Last week, the Tohoku Electric Power Company applied to the Japanese government to raise its electric rates by 11.4% for residential customers, to make up for the rising cost of fossil fuels needed in the wake of Japan's idling of its nuclear power plants. The utility also plans a rate hike of 17.7% for its commercial and industrial customers, but it does not need governmental approval to do so. These would be the first rate increases by Tohoku Electric in 33 years. The residential increase would have to be approved by Japan's Ministry of Economy Trade and Industry (METI).
Tohoku is now the fourth Japanese electric utility to request substantial rate increases since the forced idling of all Japanese nuclear power plants following the Tohoku earthquake in March 2011.
How bad could things get? Very bad, warns a senior member of Japan's ruling Liberal Democratic Party:
“The economy will eventually stall in terms of energy cost,” cautioned Hiroyuki Hosoda, executive acting secretary general of the LDP, in a speech reported by the Kyodo news service in The Mainichi. ”Power companies will face capital deficits in around three years if their reactors remain idled, and the basis of their existence will be affected.”Among other Japanese electric utilities:
His remarks echo those we reported recently from Nobuo Tanaka, a global associate with the Institute of Energy Economics, Japan (IEEJ), which advises Japan’s Ministry of Economy, Trade and Industry. Tanaka warned of potential “economic crisis or catastrophe” if the country fails to embrace nuclear power again.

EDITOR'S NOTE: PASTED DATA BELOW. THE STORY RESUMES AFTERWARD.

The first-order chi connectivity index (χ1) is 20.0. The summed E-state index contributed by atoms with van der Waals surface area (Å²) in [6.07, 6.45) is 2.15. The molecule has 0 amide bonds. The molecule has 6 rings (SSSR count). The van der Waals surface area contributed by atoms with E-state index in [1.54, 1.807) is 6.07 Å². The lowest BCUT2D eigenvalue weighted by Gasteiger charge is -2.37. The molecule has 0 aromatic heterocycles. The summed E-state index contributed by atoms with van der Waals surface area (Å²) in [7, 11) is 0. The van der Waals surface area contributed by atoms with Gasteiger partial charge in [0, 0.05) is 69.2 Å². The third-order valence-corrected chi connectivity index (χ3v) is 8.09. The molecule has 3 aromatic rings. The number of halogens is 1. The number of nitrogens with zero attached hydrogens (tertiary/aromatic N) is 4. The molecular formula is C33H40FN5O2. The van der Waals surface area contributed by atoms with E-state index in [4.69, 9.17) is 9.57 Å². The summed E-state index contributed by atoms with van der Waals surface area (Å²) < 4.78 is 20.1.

* Tokyo Electric Power Co. (Tepco) received approval from METI in July 2012 to increase its household rates by 8.5% and its industrial rates by an undisclosed amount.
* Kansai Electric Power Co. applied in November 2012 to increase its household rates by 11.9% and its industrial rates by 19.2%.
* Kyushu Electric Power Co. also applied in November 2012 to raise its household rates by 8.5% and its industrial rates by 14.2%.
* Other electric utilities, such as Hokkaido Electric and Shikoku Electric, are expected to apply for rate increases soon.
Japan's electric utilities were hit hard by the earthquake of March 11, 2011, which caused a major accident at the Fukushima No. 1 nuclear plant. Subsequently the Japanese government instituted new regulations that effectively required a shutdown of all 56 nuclear reactors in Japan, including those that were undamaged by the quake. The switch to price-volatile fossil fuels, plus the need for substantial powerline maintenance following the earthquake, has put all of Japan's electric utilities in a major financial bind.
Last December, Japanese voters elected a pro-nuclear government led by the LDP’s Shinzo Abe, who has announced a review of the previous government’s intentions to completely phase out nuclear by 2040. It is not known if the current forced idling of nuclear plants will be lifted by the new government, or when.